County responds to CT shooting: Police takes students safety very seriously
by Rory Doyle
Dec 18, 2012 | 1753 views | 0 0 comments | 10 10 recommendations | email to a friend | print
Anxiety and apprehension are just a couple emotions surrounding schools across the nation in the wake of Friday's massacre at Sandy Hook Elementary in Newtown, Conn.

The incident was one of the worst mass shootings in U.S. history — 26 people killed, including 20 students ages 6 and 7.

The gunman then shot and killed himself.

The tragic events have sparked concerns of school safety and emergency response plans, but it is clear that vigilance will be high this week at schools around the country.

Cleveland Police Capt. Mike McCain said his heart goes out to the victims' families and all of the Newtown community.

McCain supervises the four-man School Resources Officers unit responsible for the security of 13 campuses within the Cleveland School District.

He said the unit, and the department as a whole, undergoes intense training for rapid response in active shooter situations.

"Ever since the Columbine incident the federal government has made it a priority for all police officers to undergo rapid response gunman training," McCain said. "No matter where we are, we automatically go to where the shooter is and try to take control of the scenario.

"What happened at Sandy Hook was terrible, but the officers responded quickly and the school did well to get into lockdown. Reports are saying the violence ended in about three minutes."

McCain added that gunman response training by the Cleveland Police Department is likely identical to training received by authorities in Newtown.

And to be prepared for school shootings, it takes training, practice and leadership from both the School Resource Officers unit and school administrators.

"We carefully and very seriously practice lockdown routines every couple months at all the schools," said SRO Officer Lamar Tindle.

The lockdown procedure requires teachers to barricade and lock doors, cover windows and gather students in the least visible part of the room.

Custodians are trained to immediately lock school exits to prevent entry of more danger.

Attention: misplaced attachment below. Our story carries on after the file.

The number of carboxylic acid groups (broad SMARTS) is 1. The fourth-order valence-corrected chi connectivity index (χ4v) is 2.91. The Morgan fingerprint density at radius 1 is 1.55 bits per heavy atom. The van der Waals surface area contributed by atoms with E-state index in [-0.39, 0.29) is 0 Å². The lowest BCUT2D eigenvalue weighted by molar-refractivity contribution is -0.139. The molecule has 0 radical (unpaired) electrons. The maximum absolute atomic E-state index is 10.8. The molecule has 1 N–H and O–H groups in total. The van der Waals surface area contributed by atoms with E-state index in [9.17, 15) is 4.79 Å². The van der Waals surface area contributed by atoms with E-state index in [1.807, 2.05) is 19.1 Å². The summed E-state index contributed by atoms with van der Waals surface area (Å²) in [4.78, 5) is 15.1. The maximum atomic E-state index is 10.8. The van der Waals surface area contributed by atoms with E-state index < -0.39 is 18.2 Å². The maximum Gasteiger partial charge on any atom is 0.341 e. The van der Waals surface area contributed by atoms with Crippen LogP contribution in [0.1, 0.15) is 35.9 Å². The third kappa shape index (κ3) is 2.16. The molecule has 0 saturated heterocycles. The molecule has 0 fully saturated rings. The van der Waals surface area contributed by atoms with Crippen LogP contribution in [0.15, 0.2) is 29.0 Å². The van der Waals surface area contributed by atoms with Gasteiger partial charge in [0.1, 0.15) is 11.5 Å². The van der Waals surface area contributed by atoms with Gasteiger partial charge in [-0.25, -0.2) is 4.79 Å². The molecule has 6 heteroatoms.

Keeping everyone quiet is of utmost significance.

"The most important part is for people to remain calm, whether it's training or a real lockdown situation," said Tindle. "They need to let us come in and do our jobs."

McCain added parents need to be as understanding as possible when real lockdown situations occur.

"We know it's hard for parents to keep their distance when emergencies happen at school but they really need to understand we have a job to do," said McCain. "It's imperative that they stay back and let us do what we are trained to do."

Students at Cleveland High School feel the unit is doing a good job keeping them safe when the enter school each day.

"What happened (in Connecticut) is such a sad situation," said CHS senior Churvondria Baskin. "I'm really thankful we have officers here to protect us at school."

Fellow classmates echoed Baskin's mournfulness.

"In the back of your head there's always the thought that it could happen to any one of us," added senior Jerad Hunt. "I can't even imagine what all the families are going through — thankfully we've never had a tragedy like that here."

"The lives lost means there are so many seniors (in Newtown) who won't graduate, so many weddings that won't take place and so many big ideas that won't be shared," said senior Trace Bray. "The kids who died weren't even old enough to do anything wrong yet."

"We get to have another day to live — they don't have the chance to see what the will become," said senior Brittany Thigpen.

Protecting the future of Cleveland's students is not a responsibility the SRO unit takes lightly.

"We care as much about the students as the parents do," said McCain. "We are here to keep them safe and to make sure they have a bright future."